DEAR DR. DONOHUE: Can you tell me if the new medicine Strattera, for attention-deficit disorder, works in adults as well as children? What kind of side effects does it have? Is it a stimulant? I have the disorder, and the older medicines do not help me. – B.

ANSWER: Attention-deficit hyperactivity disorder (ADHD) is not just a childhood problem. Many adults suffer from it. Experts estimate that 30 percent to 50 percent of children with the disorder will continue to have it in adult life.

ADHD makes it nearly impossible for people – adults or children – to pay attention to details. They find it difficult to concentrate on a task and often fail to complete assignments. Children fidget more than adult patients. They cannot sit still for any prolonged period of time, and they are constantly in motion. Both children and adults often act impulsively. Affected adults frequently change jobs without solid reasons for doing so.

Ritalin and Dexedrine are two medicines that have been used for many years to treat the disorder. Both are stimulants. They activate brain centers that control hyperactivity.

Strattera is a new medicine that is not a stimulant. It works by increasing norepinephrine, a brain messenger chemical. Increased levels of it have a calming effect.

Strattera is for adults as well as children. Side effects are the kind similar to many other medicines: a loss of appetite, dizziness and sleepiness. A few users develop a dry mouth, and even fewer experience a diminution of the sex drive.

Don’t be swayed entirely by the medicine treatment of ADHD. A counselor versed in treating the disorder is as important as medicine is.

DEAR DR. DONOHUE: May I offer an alternative answer to the question of sleeping in being a cause for migraine headaches? I wonder if the person was a regular caffeine consumer.

A caffeine withdrawal headache could be the reason why the letter writer developed headaches on the mornings he or she slept in. I experienced them, and only a dose of caffeine alleviated the headache. – V.V.

ANSWER:
You and many others wrote suggesting the connection – that not having caffeine at the usual time could bring on a headache. You are quite right. The body becomes so used to having a jolt from caffeine that depriving it of caffeine at its usual time, even for an hour or so, can bring on a headache.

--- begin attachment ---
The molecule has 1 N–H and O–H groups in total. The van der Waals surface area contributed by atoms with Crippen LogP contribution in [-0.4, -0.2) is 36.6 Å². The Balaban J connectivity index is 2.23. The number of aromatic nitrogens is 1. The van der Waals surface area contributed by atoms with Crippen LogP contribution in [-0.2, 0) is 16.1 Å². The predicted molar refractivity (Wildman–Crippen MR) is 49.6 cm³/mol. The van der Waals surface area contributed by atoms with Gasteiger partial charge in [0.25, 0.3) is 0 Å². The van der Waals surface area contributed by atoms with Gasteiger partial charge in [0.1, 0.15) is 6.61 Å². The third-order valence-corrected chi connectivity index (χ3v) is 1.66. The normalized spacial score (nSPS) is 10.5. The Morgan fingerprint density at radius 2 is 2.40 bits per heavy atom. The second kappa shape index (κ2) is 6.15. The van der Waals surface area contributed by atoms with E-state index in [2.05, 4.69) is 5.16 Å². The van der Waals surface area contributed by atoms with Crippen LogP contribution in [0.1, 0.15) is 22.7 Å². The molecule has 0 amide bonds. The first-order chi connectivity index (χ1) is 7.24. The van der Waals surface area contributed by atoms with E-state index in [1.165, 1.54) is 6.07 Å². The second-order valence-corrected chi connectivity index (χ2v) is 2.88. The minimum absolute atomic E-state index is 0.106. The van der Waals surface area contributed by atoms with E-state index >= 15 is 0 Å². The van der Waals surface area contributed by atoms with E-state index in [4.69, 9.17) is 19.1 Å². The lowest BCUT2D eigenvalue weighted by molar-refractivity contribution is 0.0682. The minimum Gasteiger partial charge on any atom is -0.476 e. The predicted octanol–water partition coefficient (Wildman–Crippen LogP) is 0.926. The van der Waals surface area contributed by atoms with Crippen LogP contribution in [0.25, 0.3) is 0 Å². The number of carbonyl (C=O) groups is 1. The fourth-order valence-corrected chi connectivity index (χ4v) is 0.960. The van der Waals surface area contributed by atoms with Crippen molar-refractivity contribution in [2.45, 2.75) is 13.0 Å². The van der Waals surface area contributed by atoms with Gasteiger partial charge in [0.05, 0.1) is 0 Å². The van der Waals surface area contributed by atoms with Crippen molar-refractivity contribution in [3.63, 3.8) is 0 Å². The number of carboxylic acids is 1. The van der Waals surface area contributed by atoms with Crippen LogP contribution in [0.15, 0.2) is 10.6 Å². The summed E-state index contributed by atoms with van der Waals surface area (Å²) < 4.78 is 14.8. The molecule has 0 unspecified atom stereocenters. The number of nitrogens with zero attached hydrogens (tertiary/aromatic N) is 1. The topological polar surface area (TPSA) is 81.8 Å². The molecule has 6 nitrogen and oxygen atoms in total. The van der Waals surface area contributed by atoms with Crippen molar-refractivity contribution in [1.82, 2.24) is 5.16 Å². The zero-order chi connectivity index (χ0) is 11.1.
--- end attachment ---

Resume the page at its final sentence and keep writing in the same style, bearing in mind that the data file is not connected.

Thank you all for writing me about this.

We still cannot abandon the possibility that too much sleep brings on a migraine. It does, as does too little sleep.

Headaches account for an inordinate loss of productive time for so many. The headache pamphlet contains a longer discussion of all headaches and how they are treated.

Readers can order a copy by writing: Dr. Donohue – No. 901, Box 536475, Orlando, FL 32853-6475. Enclose a check or money order (no cash) for $4.50 U.S./$6.50 Can. along with the recipient’s printed name and address. Please allow four weeks for delivery.

DEAR DR. DONOHUE: Will you kindly comment on that horrible, unbearably itchy, contagious condition called scabies?

From where does it come? How is it transmitted? What is the preferred method of treatment?

My wife and I picked up this scourge, which the doctor originally thought was an allergic reaction. I got it first. When my wife got it, a dermatologist changed the diagnosis to scabies. With treatment, we are pretty much back to normal. I wouldn’t wish this experience on my worst enemy. – J.H.

ANSWER:
Scabies is a mite, and the mite is usually passed from person to person via skin contact with people who happen to be hosting the mite on their skin. Much less frequently, bedding, clothing or furniture on which the mite has landed can be a source of infection.

Permethrin cream is the standard treatment for scabies. Ivermectin, an oral medicine, can also evict the mite from skin, but it does not have Food and Drug Administration approval for this use at present.

Dr. Donohue regrets that he is unable to answer individual letters, but he will incorporate them in his column whenever possible. Readers may write him or request an order form of available health newsletters at P.O. Box 536475, Orlando, FL 32853-6475.


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